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Neural Specificity of Training: Neural Differences Between Strength Trained Athletes and Skill Trained Musicians
The human body is a system that must constantly adapt over time according to the stresses it undergoes. Neuroplasticity is the concept in which the brain is able to adapt, modify itself, or be altered by the external environment, be that through normal development, learning, or pathological processes (Moreno & Bidelman, 2013; Chieffo et al., 2016). When individuals learn new tasks, there is an association with immediate and long lasting plastic changes in the sensorimotor cortex and in several associated areas in the brain (Chieffo et al., 2016). However, the specificity of different types of training affect neurological adaptations in different ways. For example, musical training offers neural plastic changes related to auditory, motor, visual, and memory related processes (Moreno & Bidelman, 2013). Musical training also offers functional changes in human behavior, enhancements in the auditory system related to basic sound processing, listening skills, and speech comprehension, and also influences cognitive functions of language, intelligence, attention, and memory (Moreno & Bidelman, 2013). There is also some suggestion that music training promotes neuroplastic changes that enhance brain function and may improve music performance and learning (Vaquero et al., 2016). Most studies relating to neural adaptations in strength trained athletes do not discuss cognitive changes, but rather adaptations in the skeletal muscle as well as mechanisms regarding neuromuscular adaptations to strength training. This paper will seek to describe the effects of skill training and resistance training on neural factors including areas in the brain activation areas related to training, brain matter differences, early onset vs late onset of skill training, and motor skills related to training.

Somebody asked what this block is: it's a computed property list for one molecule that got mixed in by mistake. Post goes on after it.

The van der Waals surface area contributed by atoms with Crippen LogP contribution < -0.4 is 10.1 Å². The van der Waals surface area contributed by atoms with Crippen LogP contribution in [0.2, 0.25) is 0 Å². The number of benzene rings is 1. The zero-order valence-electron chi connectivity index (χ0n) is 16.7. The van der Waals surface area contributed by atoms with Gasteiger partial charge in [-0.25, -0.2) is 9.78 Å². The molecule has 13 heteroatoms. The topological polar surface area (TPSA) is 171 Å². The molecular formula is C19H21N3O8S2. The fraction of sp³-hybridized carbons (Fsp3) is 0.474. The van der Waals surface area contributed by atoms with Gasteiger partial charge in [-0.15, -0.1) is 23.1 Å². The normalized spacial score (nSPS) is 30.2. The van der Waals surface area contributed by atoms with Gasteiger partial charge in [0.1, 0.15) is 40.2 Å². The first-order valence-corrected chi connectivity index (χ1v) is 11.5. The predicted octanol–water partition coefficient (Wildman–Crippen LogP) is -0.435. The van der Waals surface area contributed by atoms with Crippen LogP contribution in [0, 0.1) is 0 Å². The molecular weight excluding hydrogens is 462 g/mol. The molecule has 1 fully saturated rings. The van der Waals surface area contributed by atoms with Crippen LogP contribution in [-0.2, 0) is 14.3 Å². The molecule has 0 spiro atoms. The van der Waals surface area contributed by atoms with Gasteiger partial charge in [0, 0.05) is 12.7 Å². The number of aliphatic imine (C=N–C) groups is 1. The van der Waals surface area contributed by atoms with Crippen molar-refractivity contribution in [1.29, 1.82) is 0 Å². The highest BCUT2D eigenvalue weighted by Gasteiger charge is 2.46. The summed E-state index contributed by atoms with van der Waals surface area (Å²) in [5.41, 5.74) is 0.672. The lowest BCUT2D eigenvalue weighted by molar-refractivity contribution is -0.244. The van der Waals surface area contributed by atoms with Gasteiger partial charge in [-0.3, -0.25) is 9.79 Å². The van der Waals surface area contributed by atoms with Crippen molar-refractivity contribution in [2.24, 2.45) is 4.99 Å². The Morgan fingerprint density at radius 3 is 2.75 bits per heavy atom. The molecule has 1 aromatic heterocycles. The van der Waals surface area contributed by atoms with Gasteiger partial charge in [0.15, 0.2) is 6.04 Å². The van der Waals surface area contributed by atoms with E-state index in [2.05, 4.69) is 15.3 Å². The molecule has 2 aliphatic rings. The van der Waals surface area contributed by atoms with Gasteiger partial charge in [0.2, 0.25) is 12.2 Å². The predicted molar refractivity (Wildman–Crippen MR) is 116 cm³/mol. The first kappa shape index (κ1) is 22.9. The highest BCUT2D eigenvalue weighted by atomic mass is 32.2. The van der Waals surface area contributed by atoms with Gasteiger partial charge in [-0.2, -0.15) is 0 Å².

Relating to structures in the brain affected by specificity of training, a variety of areas in the brain indicate changes that occur due to training effects. In skill training, brain matter is significantly different in individuals who participate in musical training. For example, the right putamen, hippocampus, amygdala, basal ganglia, corpus callosum, all exhibit structural changes after participating in musical training for years (Vaquero et al., 2016; Herholz & Zatorre, 2012; Chieffo et al., 2016; Schlaug, 2001). The putamen is an area in the brain that has been linked to motor skill training and long-term storage of learned motor skills (Vaquero et al., 2016). Musicians have been well-documented to have increased grey matter volume in the bilateral putamen compared to non-musicians, but interestingly enough, as skill-level increases in pianists, the volume of the right putamen actually decreases due to optimization and efficiency in the area, in essence “pruning” unnecessary synapses (Vaquero et al., 2016). Comparatively, there is limited evidence that the putamen is affected in strength trained individuals, though Hanggi et al. showed decreases in gray matter volume in dancers compared with nondancers, which may include the putamen and Palmer et al. found that a 4-week unilateral strength training program in adults decreased putamen volumes (Hanggi et al., 2010; Palmer et al., 2013). The corpus callosum is an area in the brain that allows for communication between the two hemispheres of the brain; it has been found in previous studies that when piano players began training before age 7, they have a significantly larger anterior portion of the corpus callosum (Chieffo et al., 2016). In the first ten years of life, the corpus callosum goes through development, and bimanual training may allow for plastic changes in the area’s fibers which can lead to long term changes in functional connections of the corpus callosum (Chieffo et al., 2016). In a study by Howatson et al., when strength training is performed by doing a unilateral motor task with a mirror, it is believed that corpus callosum fibers may also be involved by mediating effects between frontal motor areas that are involved in mirror training (Howatson et al., 2013). The hippocampus and amygdala are tied to emotional learning and memory consolidation in individuals (Vaquero et al., 2016). Specifically with regards to the anterior hippocampus, this area is involved with novelty detection and associative learning, reward or goal-directed functions, emotional memory, pitch processing, and consonance/dissonance detection (Vaquero et al., 2016). The amygdala is not restricted solely to processing emotional or fear related stimuli, but may also be involved in emotional processing of musical content and detecting stimuli that may be important in the music learning process (Vaquero et al., 2016). In individuals with musical training, there is an understandable connection between these areas in the brain and with musical performance comparatively to those without musical training (Vaquero et al., 2016). A study by Groussard et al. showed that there are grey matter increases in the anterior part of the hippocampus comparing expert musicians to non-musicians, suggesting that musicians construct specific memories of musical experiences with this area of the brain in more detailed, vivid, and emotional ways (Groussard et al., 2014). Few studies have analyzed the effects of resistance training on the hippocampus and amygdala, though one study by Lin et al. examined the effects of learning and memory performance during a treadmill run and wheel run, finding that specific adaptations in the brain may be induced by various levels of stress or intensity during different types of exercises, which may indicate changes in both the hippocampus and amygdala regions (Lin et al., 2012). Furthermore, relating to areas of change in the brain over time specifically relating to skill training, a study by Groussard et al. examined the effects of musical training on structural regions in the brain. The authors found that specific brain regions were affected or modified by musical practice; specifically, the right middle and superior frontal regions, left hippocampus, left superior temporal, posterior cingulate, and right supplementary motor areas appeared to have significant differences when compared between novice and expert musicians and their nonmusical counterparts (Groussard et al., 2014). The left superior temporal gyrus may be attributed to musical expertise in the fact that this area helps to decode features in tunes and memorize them in order to create a unique representation during each musical encounter one may have (Groussard et al., 2014). The left posterior cingulate cortex helps to integrate sensory information and emotional content and may be involved with musical memory by associating memories with specific musical excerpts (Groussard et al., 2014). The right insular cortex is thought to reflect emotional aspects of music processing, specifically relating to the ability to perceive emotional content and be able to communicate that emotion to the audience during a performance (Groussard et al., 2014). An increase in grey matter in the right supplementary motor area is only visible on an fMRI after 15 or more years in expert musicians, with a possible involvement with pitch and timing repetition during listening and performance tasks (Groussard et al., 2014). The right superior and middle frontal gyri are related to musical ensemble performance and synchronization with other instruments during performances (Groussard et al., 2014). The left anterior hippocampus is noted to increase in grey matter over time and may be related to constructing specific memories relating to musical experiences (Groussard et al., 2014). White matter connections in the brains of musicians have also been found to be more anatomically well-organized in comparison to non-musicians (Herholz et al., 2012). Overall, many changes in grey and white matter in the brain are noticeable with differing types of training.